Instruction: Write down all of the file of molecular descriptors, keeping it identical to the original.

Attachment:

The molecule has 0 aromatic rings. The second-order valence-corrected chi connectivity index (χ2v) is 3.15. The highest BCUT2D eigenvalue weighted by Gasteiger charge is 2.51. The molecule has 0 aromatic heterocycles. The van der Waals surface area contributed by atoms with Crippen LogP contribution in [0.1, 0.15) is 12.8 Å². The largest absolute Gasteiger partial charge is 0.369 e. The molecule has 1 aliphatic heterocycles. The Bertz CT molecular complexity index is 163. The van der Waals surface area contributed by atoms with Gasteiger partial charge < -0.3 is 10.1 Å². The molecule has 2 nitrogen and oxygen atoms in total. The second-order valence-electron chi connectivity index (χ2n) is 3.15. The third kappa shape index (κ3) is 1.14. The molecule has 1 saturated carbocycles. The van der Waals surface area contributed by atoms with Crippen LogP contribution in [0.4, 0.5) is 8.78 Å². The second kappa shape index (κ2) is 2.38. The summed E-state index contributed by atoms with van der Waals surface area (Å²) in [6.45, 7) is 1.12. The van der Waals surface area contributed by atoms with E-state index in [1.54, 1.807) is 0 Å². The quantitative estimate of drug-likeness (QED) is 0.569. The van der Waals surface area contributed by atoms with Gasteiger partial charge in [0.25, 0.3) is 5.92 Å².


The molecule has 0 aromatic rings. The second-order valence-corrected chi connectivity index (χ2v) is 3.15. The highest BCUT2D eigenvalue weighted by Gasteiger charge is 2.51. The molecule has 0 aromatic heterocycles. The van der Waals surface area contributed by atoms with Crippen LogP contribution in [0.1, 0.15) is 12.8 Å². The largest absolute Gasteiger partial charge is 0.369 e. The molecule has 1 aliphatic heterocycles. The Bertz CT molecular complexity index is 163. The van der Waals surface area contributed by atoms with Gasteiger partial charge < -0.3 is 10.1 Å². The molecule has 2 nitrogen and oxygen atoms in total. The second-order valence-electron chi connectivity index (χ2n) is 3.15. The third kappa shape index (κ3) is 1.14. The molecule has 1 saturated carbocycles. The van der Waals surface area contributed by atoms with Crippen LogP contribution in [0.4, 0.5) is 8.78 Å². The second kappa shape index (κ2) is 2.38. The summed E-state index contributed by atoms with van der Waals surface area (Å²) in [6.45, 7) is 1.12. The van der Waals surface area contributed by atoms with E-state index in [1.54, 1.807) is 0 Å². The quantitative estimate of drug-likeness (QED) is 0.569. The van der Waals surface area contributed by atoms with Gasteiger partial charge in [0.25, 0.3) is 5.92 Å².